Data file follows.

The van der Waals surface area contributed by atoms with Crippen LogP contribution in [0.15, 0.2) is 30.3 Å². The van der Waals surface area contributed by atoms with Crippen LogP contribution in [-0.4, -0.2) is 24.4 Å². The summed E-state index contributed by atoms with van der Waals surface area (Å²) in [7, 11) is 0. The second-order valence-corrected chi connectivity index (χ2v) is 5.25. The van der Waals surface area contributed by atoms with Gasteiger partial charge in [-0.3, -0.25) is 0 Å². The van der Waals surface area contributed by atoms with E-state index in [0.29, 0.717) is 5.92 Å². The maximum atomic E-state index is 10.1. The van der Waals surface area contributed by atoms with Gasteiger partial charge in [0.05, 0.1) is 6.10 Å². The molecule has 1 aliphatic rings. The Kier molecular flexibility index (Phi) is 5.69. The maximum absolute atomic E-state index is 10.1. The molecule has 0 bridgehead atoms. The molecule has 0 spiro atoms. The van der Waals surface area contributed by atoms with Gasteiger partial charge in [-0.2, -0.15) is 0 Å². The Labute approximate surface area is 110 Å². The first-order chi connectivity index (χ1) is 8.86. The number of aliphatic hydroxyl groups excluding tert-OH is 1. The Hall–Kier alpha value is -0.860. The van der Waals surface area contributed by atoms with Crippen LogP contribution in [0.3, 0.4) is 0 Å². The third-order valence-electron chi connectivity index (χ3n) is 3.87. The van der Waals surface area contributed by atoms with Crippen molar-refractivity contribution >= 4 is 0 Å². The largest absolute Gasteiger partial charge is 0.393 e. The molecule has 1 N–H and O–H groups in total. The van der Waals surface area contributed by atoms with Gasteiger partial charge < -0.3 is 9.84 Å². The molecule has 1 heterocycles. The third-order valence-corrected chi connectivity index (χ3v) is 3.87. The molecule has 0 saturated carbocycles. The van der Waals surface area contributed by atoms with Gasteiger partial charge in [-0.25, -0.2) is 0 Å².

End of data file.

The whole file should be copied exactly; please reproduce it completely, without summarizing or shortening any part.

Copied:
The van der Waals surface area contributed by atoms with Crippen LogP contribution in [0.15, 0.2) is 30.3 Å². The van der Waals surface area contributed by atoms with Crippen LogP contribution in [-0.4, -0.2) is 24.4 Å². The summed E-state index contributed by atoms with van der Waals surface area (Å²) in [7, 11) is 0. The second-order valence-corrected chi connectivity index (χ2v) is 5.25. The van der Waals surface area contributed by atoms with Gasteiger partial charge in [-0.3, -0.25) is 0 Å². The van der Waals surface area contributed by atoms with E-state index in [0.29, 0.717) is 5.92 Å². The maximum atomic E-state index is 10.1. The van der Waals surface area contributed by atoms with Gasteiger partial charge in [0.05, 0.1) is 6.10 Å². The molecule has 1 aliphatic rings. The Kier molecular flexibility index (Phi) is 5.69. The maximum absolute atomic E-state index is 10.1. The molecule has 0 bridgehead atoms. The molecule has 0 spiro atoms. The van der Waals surface area contributed by atoms with Gasteiger partial charge in [-0.2, -0.15) is 0 Å². The Labute approximate surface area is 110 Å². The first-order chi connectivity index (χ1) is 8.86. The number of aliphatic hydroxyl groups excluding tert-OH is 1. The Hall–Kier alpha value is -0.860. The van der Waals surface area contributed by atoms with Crippen LogP contribution in [0.3, 0.4) is 0 Å². The third-order valence-electron chi connectivity index (χ3n) is 3.87. The van der Waals surface area contributed by atoms with Crippen molar-refractivity contribution >= 4 is 0 Å². The largest absolute Gasteiger partial charge is 0.393 e. The molecule has 1 N–H and O–H groups in total. The van der Waals surface area contributed by atoms with Gasteiger partial charge < -0.3 is 9.84 Å². The molecule has 1 heterocycles. The third-order valence-corrected chi connectivity index (χ3v) is 3.87. The molecule has 0 saturated carbocycles. The van der Waals surface area contributed by atoms with Gasteiger partial charge in [-0.25, -0.2) is 0 Å².